In a new study, researchers testing DNA in siblings with MS discovered a genetic variant in women that may increase risk of developing multiple sclerosis. According to study authors, the variant may be the one of the strongest genetic risk factors for MS discovered to date.
Researchers at the University of Illinois at Chicago were able to test three sisters among a group of five siblings between the ages of 23 and 26, all diagnosed with MS. What they found was a genetic change known as a single nucleotide polymorphism, or SNP – a change in a single base-pair of the DNA – in a gene called STK11, which plays a role in tumor suppression and is believed to have several roles in brain function. They found the variant in all three they tested.
To determine if the SNP could be a contributing factor to the siblings’ multiple sclerosis, the researchers screened DNA samples from 1,400 people – 750 with MS and 650 without – provided by Jorge Oksenberg at the University of California, San Francisco, who is a leading expert on the genetics of MS. They found that the SNP was 1.7 times as prevalent in women with MS as in women without the disease, making it one of the highest known genetic risk factors for MS.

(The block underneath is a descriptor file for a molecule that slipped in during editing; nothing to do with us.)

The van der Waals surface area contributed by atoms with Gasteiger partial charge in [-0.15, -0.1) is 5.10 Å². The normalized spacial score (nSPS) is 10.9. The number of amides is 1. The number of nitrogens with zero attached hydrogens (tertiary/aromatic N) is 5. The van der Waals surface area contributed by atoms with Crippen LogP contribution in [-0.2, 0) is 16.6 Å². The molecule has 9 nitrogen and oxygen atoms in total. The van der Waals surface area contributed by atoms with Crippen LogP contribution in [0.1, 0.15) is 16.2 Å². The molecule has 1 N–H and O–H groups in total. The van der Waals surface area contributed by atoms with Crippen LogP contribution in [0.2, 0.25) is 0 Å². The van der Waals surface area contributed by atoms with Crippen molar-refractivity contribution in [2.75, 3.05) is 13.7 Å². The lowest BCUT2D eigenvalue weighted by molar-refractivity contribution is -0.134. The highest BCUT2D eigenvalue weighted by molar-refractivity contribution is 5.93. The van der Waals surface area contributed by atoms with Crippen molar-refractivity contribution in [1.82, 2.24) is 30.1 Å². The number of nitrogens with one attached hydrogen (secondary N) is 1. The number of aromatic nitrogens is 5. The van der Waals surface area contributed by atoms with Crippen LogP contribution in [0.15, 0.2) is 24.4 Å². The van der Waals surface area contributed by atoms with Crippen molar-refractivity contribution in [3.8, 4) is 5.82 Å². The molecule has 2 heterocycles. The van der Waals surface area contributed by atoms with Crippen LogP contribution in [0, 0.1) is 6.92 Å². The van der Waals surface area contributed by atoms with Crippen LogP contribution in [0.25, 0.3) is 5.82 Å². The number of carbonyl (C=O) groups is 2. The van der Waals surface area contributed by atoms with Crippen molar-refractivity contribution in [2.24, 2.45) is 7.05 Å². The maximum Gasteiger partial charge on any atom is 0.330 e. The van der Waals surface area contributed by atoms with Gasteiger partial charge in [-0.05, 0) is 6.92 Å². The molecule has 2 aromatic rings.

Based on their analysis, the researchers estimate that the STK11 SNP is present in about 7 percent of the general population. But because far fewer people develop MS, other genetic or nongenetic factors must play a role in the development of the disease, said senior author Doug Feinstein, professor of anesthesiology at UIC and research biologist at the Jesse Brown VA Medical Center.
The variant occurs almost twice as often among women with MS as in women without the disease, making it “one of the strongest genetic risk factors for MS discovered to date,” said Feinstein.
The findings were published in the journal ASN Neuro.